[LLVMdev] Dynamic Profiling - Instrumentation basic query
alastairmurray42 at gmail.com
Sun Jan 13 14:58:40 PST 2013
Firstly: Do you really need to do this? You can't just get a memory
access trace from a simulator? Or dcache access/miss rates from
Assuming this really is required:
On 12/01/13 23:28, Silky Arora wrote:
> I am new to LLVM, and would like to write a dynamic profiler, say which prints out the load address of all the load instructions encountered in a program.
>>From what I could pick up, edge-profiler.cpp increments a counter dynamically which is somehow dumped onto llvmprof.out by profile.pl
profile.pl is just a wrapper. 'EdgeProfiling.cpp' inserts calls to
instrumentation functions on control flow edges. libprofile_rt.so
provides these functions (code is in runtime/libprofile). It is the
functions in libprofile_rt.so that dump the counters to llvmprof.out.
Note: libprofile_rt.so be named differently on some platforms.
> Could anyone explain me how this works? Can I instrument the code to dump out the load addresses or other such information to a file?
Yes, you can do this, though the current profiling code does not profile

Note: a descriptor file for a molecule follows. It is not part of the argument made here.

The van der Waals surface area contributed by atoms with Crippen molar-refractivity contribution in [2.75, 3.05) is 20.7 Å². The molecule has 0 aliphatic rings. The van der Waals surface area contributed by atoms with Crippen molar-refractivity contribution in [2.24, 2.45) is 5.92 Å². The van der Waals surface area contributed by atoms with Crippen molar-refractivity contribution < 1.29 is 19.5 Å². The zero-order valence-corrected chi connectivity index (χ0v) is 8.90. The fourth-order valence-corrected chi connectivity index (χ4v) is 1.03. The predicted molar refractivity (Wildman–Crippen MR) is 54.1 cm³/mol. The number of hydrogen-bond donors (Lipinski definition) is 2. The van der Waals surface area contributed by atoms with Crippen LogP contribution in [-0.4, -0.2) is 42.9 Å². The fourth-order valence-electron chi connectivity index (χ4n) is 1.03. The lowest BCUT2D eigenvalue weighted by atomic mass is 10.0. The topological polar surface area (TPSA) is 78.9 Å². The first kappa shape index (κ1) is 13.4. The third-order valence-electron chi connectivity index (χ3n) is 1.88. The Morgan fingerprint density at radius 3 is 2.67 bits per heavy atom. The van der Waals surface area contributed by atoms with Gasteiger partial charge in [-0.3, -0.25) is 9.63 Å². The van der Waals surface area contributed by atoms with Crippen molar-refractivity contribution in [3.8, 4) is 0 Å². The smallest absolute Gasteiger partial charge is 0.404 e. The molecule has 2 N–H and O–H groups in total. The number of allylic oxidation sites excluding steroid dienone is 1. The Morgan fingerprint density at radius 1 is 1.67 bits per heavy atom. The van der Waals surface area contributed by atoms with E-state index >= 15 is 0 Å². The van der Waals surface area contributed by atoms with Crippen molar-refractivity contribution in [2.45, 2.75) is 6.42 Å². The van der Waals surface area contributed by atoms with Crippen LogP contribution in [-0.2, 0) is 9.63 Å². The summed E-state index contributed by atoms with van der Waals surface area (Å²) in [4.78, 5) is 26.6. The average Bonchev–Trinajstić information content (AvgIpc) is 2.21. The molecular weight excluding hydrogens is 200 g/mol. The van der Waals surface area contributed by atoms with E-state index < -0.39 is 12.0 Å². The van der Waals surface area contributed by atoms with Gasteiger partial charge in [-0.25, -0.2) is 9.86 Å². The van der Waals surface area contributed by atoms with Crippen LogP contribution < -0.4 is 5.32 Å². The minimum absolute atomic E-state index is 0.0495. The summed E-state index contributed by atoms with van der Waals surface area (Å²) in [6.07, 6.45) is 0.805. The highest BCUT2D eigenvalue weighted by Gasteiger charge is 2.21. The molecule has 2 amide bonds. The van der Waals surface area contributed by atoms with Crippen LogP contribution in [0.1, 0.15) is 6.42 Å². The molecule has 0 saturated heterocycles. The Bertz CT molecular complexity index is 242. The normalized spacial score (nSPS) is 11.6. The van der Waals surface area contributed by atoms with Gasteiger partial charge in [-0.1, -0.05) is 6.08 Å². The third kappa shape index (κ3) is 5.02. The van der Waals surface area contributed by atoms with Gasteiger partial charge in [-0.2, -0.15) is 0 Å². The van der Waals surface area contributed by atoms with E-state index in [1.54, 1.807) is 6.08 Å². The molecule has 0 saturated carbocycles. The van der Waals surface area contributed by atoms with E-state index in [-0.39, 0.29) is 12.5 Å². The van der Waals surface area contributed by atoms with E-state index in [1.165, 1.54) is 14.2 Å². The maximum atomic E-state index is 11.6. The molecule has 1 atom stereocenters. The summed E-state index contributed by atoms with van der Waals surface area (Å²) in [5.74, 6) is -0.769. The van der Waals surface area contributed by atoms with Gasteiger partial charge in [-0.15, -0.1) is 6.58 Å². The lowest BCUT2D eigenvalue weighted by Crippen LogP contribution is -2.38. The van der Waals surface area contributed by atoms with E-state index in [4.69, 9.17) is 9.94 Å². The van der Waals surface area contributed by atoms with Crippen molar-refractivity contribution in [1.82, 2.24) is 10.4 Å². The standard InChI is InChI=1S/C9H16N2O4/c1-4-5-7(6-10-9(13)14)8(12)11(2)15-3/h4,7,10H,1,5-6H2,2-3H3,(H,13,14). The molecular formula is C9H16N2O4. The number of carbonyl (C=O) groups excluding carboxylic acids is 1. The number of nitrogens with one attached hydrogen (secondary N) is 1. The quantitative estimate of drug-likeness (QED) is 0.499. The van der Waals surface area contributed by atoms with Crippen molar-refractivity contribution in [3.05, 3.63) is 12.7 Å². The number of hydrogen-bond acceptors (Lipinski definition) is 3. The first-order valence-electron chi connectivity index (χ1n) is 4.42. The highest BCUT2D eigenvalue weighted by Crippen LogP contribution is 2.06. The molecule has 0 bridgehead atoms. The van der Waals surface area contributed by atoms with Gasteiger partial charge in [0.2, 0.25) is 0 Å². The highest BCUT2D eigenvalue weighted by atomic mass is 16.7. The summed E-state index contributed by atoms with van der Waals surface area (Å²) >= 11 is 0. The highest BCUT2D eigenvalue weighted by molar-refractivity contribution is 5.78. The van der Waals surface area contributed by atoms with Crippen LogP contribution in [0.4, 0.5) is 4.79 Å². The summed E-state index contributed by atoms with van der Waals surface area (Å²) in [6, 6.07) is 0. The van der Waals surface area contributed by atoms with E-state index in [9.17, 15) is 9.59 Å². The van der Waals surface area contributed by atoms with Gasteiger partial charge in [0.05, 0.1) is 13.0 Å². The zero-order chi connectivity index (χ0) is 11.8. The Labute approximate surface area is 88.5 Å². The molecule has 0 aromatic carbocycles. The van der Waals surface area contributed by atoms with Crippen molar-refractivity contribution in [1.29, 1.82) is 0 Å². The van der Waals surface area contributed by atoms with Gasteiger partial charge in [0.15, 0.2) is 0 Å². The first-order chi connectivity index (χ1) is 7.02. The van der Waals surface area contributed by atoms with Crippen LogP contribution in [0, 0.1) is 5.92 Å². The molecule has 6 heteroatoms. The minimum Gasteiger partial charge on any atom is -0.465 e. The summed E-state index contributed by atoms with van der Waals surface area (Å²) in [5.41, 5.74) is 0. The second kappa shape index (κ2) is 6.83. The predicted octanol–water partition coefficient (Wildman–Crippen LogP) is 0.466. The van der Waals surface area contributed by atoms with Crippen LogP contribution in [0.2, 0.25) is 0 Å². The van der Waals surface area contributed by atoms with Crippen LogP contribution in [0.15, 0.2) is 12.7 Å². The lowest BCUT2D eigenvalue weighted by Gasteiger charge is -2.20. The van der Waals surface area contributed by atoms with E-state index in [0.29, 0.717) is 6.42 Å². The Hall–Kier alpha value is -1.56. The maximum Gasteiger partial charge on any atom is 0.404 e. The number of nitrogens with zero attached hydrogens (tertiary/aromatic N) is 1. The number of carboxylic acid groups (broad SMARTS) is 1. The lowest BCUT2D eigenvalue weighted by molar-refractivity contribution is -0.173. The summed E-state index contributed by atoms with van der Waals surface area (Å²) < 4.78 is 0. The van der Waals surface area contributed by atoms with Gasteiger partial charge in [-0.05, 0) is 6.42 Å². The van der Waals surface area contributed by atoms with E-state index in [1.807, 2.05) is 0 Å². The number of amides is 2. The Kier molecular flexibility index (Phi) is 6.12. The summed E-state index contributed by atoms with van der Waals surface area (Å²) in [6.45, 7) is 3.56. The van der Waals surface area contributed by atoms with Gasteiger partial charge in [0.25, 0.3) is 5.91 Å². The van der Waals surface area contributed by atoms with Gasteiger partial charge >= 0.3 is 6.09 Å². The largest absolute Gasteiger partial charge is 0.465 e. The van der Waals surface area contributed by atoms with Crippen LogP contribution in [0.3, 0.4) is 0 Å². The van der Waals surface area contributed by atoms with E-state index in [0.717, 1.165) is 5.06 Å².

load addresses at all. The quickest way to get this working is probably to:
A) add a new pass to insert the load profiling instrumentation,
EdgeProfiling.cpp should provide a good start point to copy from. You
just need to modify the IR to insert a call to some function, say
'llvm_profile_load_address', and in the IR pass this function the load
address as an argument.
B) Add an implementation of 'llvm_profile_load_address' to
runtime/libprofile (don't forget to add the symbol to
libprofile.exports). Perhaps it just does 'fprintf(file, "%p\n", addr);'.
C) If your implementation of 'llvm_profile_load_address' requires
initialisation (such as an fopen) add a call to an
'llvm_profile_load_start' in the IR for 'main' and
'llvm_profile_load_end' can be provided to atexit(). EdgeProfiling.cpp
does this, so you can look at that code to see how it works.
This will slow down your code a lot. Maybe even by 100x. Faster
implementations are of course possible, but loads are very common, so
any extra work will slow things down a lot.
Also, once all these calls to external functions have been added the
optimiser will likely be severely hindered. So to get realistic results
the load profiling instrumentation pass should probably happen as late
More information about the llvm-dev